October 25, 2019
Despite the dominance of streaming services such as Netflix and Amazon, it seems there’s still an appetite for the big screen. And within that segment of the entertainment market, there’s a healthy niche for community cinema. Perhaps because they pursue different outcomes to the commercial operators such as widening access to film or simply breathing new life into old buildings, this sector has real energy – as reflected by this audience reaction to hearing that the Grassmarket Community Project had won Community Cinema Award in the UK Film Society of the Year awards.
To read full briefing from Senscot on Cinema and Regeneration click here
Digital cinema has dramatically changed the cinema landscape, allowing communities to show a huge array of film, theatre, music and even sport. Taking cinema directly into communities is a simple yet effective way to tackle cultural isolation.
By providing affordable access to film, and taking away costs and issues associated with travel, social enterprises can use cinema as a tool to improve the lives of the people they work with.
Community cinema is about bringing people together, sharing the experience and in many cases enjoying additional activities such as live music, discussion, speaking to the film makers and food.
Using film innovatively brings communities together and makes it easier for hard-to-reach audiences to be included in programming plans. Cinemas within the social enterprise network endeavour to provide a raft of novel programming ideas to maximise their reach, including: • Singalongs • Community films, including shorts screened before the main feature • Autism-friendly screenings • Over-65s screenings • Dementia-friendly screenings • Food and drink themed nights
The Contribution of Social Enterprise
In 2016, Voluntary Arts Scotland and Cinema for All ran a pilot – Grow Your Own Cinema – that supported 20 community groups to pilot regular film screenings across Scotland. With practical support from national agencies, groups came together to design and deliver cinema experiences in their own communities.
By virtue of being planned by local people for local people, these projects – and other social enterprises – are able to boost an area’s economy, create new learning experiences, promote regional heritage and involve hitherto excluded groups, making them a vital part of the screen industry in Scotland.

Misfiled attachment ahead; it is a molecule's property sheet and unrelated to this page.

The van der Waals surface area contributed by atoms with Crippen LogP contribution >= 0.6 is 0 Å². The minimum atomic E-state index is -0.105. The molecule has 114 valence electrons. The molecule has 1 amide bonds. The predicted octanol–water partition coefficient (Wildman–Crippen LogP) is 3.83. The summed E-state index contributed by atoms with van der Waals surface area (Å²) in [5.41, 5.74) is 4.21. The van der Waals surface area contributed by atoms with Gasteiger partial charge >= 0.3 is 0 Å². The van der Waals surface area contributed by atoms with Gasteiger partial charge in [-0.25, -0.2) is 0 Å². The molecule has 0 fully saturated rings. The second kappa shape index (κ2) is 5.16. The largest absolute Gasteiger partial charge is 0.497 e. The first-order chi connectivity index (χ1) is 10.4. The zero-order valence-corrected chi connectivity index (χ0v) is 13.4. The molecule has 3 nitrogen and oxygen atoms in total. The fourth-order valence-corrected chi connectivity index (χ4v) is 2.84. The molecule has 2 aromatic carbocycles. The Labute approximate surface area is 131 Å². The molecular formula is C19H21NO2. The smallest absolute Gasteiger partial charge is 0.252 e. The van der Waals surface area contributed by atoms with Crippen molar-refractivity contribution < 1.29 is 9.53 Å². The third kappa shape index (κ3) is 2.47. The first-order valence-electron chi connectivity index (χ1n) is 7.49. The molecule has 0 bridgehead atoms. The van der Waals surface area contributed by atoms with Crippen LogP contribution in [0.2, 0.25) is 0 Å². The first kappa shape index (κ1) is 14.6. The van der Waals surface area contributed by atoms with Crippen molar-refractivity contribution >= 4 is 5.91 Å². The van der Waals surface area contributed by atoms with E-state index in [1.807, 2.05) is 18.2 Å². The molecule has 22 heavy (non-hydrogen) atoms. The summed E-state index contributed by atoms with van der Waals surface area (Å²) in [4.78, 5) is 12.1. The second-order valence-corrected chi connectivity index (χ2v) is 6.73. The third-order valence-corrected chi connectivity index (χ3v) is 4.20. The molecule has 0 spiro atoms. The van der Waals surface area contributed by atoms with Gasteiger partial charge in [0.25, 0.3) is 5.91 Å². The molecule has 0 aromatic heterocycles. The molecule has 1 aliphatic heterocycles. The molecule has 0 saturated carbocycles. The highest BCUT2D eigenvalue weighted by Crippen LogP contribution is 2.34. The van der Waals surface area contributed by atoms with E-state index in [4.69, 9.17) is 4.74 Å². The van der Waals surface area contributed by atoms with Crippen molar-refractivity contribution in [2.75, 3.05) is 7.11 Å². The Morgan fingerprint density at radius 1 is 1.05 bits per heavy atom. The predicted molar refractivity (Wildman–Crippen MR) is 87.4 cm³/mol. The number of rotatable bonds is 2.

“Creating a local cinema is one of the ways that groups look to bring communities back to use the halls and recreate them as centres for the community.” – Matt Kitson, Driftwood Cinema.
“Something small-scale feels more personal and inclusive. Not just allowing people to come in, but actually making people feel part of the area that they live in. I think that that’s a really nice thing and I feel very lucky to be a part of that.” – Simon Lewis, The Birks Cinema.
- Cinema can be used as a tool for rural, urban and community regeneration if the community is at the heart of the organisation.
- Cinema is not necessarily about dedicated buildings but can be pop-up cinema events, taking screenings to a range of isolated locations.
- Cinema needs to be recognised, at a national and local level, as a route to tackling cultural isolation, improving well-being and sustaining community cohesion. To be able to do this it must be resourced properly.
- Existing rural models of touring cinema could also help more urban communities gain access to film.
- Partnerships between social enterprises and cinema providers could help grow audiences, reach deprived areas and improve accessibility.